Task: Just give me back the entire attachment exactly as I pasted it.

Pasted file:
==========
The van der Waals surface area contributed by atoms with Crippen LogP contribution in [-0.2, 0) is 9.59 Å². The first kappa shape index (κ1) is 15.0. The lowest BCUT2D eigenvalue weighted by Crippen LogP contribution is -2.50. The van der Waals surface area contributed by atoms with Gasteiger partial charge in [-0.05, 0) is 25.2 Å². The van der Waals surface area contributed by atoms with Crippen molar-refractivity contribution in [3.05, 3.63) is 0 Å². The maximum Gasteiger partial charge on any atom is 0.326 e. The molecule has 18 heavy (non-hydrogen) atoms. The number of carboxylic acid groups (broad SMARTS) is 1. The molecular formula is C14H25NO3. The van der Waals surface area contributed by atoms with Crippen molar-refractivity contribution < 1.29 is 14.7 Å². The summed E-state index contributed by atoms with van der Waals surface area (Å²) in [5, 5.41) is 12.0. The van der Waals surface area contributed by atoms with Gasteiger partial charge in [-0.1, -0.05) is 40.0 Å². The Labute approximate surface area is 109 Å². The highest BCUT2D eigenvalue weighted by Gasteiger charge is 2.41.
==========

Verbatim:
The van der Waals surface area contributed by atoms with Crippen LogP contribution in [-0.2, 0) is 9.59 Å². The first kappa shape index (κ1) is 15.0. The lowest BCUT2D eigenvalue weighted by Crippen LogP contribution is -2.50. The van der Waals surface area contributed by atoms with Gasteiger partial charge in [-0.05, 0) is 25.2 Å². The van der Waals surface area contributed by atoms with Crippen molar-refractivity contribution in [3.05, 3.63) is 0 Å². The maximum Gasteiger partial charge on any atom is 0.326 e. The molecule has 18 heavy (non-hydrogen) atoms. The number of carboxylic acid groups (broad SMARTS) is 1. The molecular formula is C14H25NO3. The van der Waals surface area contributed by atoms with Crippen molar-refractivity contribution < 1.29 is 14.7 Å². The summed E-state index contributed by atoms with van der Waals surface area (Å²) in [5, 5.41) is 12.0. The van der Waals surface area contributed by atoms with Gasteiger partial charge in [-0.1, -0.05) is 40.0 Å². The Labute approximate surface area is 109 Å². The highest BCUT2D eigenvalue weighted by Gasteiger charge is 2.41.